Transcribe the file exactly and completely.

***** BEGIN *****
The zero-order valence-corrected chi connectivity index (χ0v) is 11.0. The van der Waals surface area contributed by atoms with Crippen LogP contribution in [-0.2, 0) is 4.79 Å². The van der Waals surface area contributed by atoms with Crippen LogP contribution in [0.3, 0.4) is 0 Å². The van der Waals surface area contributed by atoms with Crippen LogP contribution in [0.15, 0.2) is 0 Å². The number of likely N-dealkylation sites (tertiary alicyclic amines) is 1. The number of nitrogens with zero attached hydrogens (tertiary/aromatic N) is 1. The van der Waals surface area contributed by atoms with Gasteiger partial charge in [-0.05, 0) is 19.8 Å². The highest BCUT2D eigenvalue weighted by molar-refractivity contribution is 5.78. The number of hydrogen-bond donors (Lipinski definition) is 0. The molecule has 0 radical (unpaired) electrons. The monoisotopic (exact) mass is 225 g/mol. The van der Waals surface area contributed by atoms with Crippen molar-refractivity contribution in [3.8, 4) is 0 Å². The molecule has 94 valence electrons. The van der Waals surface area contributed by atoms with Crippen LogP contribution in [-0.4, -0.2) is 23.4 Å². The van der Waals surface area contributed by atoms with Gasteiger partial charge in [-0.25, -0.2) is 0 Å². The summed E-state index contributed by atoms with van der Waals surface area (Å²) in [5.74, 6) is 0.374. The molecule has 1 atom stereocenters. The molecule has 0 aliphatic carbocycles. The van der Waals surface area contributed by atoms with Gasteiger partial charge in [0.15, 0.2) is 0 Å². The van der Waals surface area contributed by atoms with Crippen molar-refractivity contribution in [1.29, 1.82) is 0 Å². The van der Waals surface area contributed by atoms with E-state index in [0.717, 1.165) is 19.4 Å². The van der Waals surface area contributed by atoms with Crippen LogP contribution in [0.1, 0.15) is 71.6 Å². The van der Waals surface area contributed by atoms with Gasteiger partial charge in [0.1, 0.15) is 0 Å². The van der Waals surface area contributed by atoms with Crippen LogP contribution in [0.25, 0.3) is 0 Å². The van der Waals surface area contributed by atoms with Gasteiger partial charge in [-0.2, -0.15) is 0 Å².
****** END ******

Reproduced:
The zero-order valence-corrected chi connectivity index (χ0v) is 11.0. The van der Waals surface area contributed by atoms with Crippen LogP contribution in [-0.2, 0) is 4.79 Å². The van der Waals surface area contributed by atoms with Crippen LogP contribution in [0.3, 0.4) is 0 Å². The van der Waals surface area contributed by atoms with Crippen LogP contribution in [0.15, 0.2) is 0 Å². The number of likely N-dealkylation sites (tertiary alicyclic amines) is 1. The number of nitrogens with zero attached hydrogens (tertiary/aromatic N) is 1. The van der Waals surface area contributed by atoms with Gasteiger partial charge in [-0.05, 0) is 19.8 Å². The highest BCUT2D eigenvalue weighted by molar-refractivity contribution is 5.78. The number of hydrogen-bond donors (Lipinski definition) is 0. The molecule has 0 radical (unpaired) electrons. The monoisotopic (exact) mass is 225 g/mol. The van der Waals surface area contributed by atoms with Crippen molar-refractivity contribution in [3.8, 4) is 0 Å². The molecule has 94 valence electrons. The van der Waals surface area contributed by atoms with Crippen LogP contribution in [-0.4, -0.2) is 23.4 Å². The van der Waals surface area contributed by atoms with Gasteiger partial charge in [-0.25, -0.2) is 0 Å². The summed E-state index contributed by atoms with van der Waals surface area (Å²) in [5.74, 6) is 0.374. The molecule has 1 atom stereocenters. The molecule has 0 aliphatic carbocycles. The van der Waals surface area contributed by atoms with Gasteiger partial charge in [0.15, 0.2) is 0 Å². The van der Waals surface area contributed by atoms with Crippen molar-refractivity contribution in [1.29, 1.82) is 0 Å². The van der Waals surface area contributed by atoms with E-state index in [0.717, 1.165) is 19.4 Å². The van der Waals surface area contributed by atoms with Crippen LogP contribution in [0.1, 0.15) is 71.6 Å². The van der Waals surface area contributed by atoms with Gasteiger partial charge in [0.1, 0.15) is 0 Å². The van der Waals surface area contributed by atoms with Crippen LogP contribution in [0.25, 0.3) is 0 Å². The van der Waals surface area contributed by atoms with Gasteiger partial charge in [-0.2, -0.15) is 0 Å².